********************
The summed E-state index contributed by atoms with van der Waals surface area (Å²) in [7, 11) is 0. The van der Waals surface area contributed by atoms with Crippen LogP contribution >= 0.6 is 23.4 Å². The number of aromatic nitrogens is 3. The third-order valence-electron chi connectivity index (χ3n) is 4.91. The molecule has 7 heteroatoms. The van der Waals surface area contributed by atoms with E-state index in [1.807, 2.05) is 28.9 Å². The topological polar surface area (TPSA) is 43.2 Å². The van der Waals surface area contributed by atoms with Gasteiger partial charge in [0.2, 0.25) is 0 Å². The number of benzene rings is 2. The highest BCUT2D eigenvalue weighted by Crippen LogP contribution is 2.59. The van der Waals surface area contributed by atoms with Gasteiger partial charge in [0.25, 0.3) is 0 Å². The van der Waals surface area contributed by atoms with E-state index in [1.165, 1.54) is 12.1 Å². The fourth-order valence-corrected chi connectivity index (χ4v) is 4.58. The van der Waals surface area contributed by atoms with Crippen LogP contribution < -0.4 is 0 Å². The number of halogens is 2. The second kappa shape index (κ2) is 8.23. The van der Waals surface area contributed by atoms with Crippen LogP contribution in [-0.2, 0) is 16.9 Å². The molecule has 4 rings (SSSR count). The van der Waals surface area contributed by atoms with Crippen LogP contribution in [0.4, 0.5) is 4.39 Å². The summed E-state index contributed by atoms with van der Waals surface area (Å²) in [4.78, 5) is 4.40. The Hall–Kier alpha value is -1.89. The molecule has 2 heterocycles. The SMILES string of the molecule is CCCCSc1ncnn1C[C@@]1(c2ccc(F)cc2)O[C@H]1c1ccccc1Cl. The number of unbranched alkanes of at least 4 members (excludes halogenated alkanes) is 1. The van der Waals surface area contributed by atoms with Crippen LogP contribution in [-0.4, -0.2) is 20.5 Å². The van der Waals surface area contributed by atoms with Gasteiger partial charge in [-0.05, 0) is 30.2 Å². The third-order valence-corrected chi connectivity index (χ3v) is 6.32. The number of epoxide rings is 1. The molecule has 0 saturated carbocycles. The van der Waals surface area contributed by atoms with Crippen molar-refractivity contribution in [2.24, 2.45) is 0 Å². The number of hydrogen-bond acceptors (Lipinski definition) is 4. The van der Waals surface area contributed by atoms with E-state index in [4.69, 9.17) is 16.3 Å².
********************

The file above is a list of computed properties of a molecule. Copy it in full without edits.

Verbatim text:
The summed E-state index contributed by atoms with van der Waals surface area (Å²) in [7, 11) is 0. The van der Waals surface area contributed by atoms with Crippen LogP contribution >= 0.6 is 23.4 Å². The number of aromatic nitrogens is 3. The third-order valence-electron chi connectivity index (χ3n) is 4.91. The molecule has 7 heteroatoms. The van der Waals surface area contributed by atoms with E-state index in [1.807, 2.05) is 28.9 Å². The topological polar surface area (TPSA) is 43.2 Å². The van der Waals surface area contributed by atoms with Gasteiger partial charge in [0.2, 0.25) is 0 Å². The number of benzene rings is 2. The highest BCUT2D eigenvalue weighted by Crippen LogP contribution is 2.59. The van der Waals surface area contributed by atoms with Gasteiger partial charge in [0.25, 0.3) is 0 Å². The van der Waals surface area contributed by atoms with E-state index in [1.165, 1.54) is 12.1 Å². The fourth-order valence-corrected chi connectivity index (χ4v) is 4.58. The van der Waals surface area contributed by atoms with Crippen LogP contribution < -0.4 is 0 Å². The number of halogens is 2. The second kappa shape index (κ2) is 8.23. The van der Waals surface area contributed by atoms with Crippen LogP contribution in [-0.2, 0) is 16.9 Å². The molecule has 4 rings (SSSR count). The van der Waals surface area contributed by atoms with Crippen LogP contribution in [0.4, 0.5) is 4.39 Å². The summed E-state index contributed by atoms with van der Waals surface area (Å²) in [4.78, 5) is 4.40. The Hall–Kier alpha value is -1.89. The molecule has 2 heterocycles. The SMILES string of the molecule is CCCCSc1ncnn1C[C@@]1(c2ccc(F)cc2)O[C@H]1c1ccccc1Cl. The number of unbranched alkanes of at least 4 members (excludes halogenated alkanes) is 1. The van der Waals surface area contributed by atoms with Crippen LogP contribution in [-0.4, -0.2) is 20.5 Å². The van der Waals surface area contributed by atoms with Gasteiger partial charge in [-0.05, 0) is 30.2 Å². The third-order valence-corrected chi connectivity index (χ3v) is 6.32. The number of epoxide rings is 1. The molecule has 0 saturated carbocycles. The van der Waals surface area contributed by atoms with Crippen molar-refractivity contribution in [2.24, 2.45) is 0 Å². The number of hydrogen-bond acceptors (Lipinski definition) is 4. The van der Waals surface area contributed by atoms with E-state index in [4.69, 9.17) is 16.3 Å².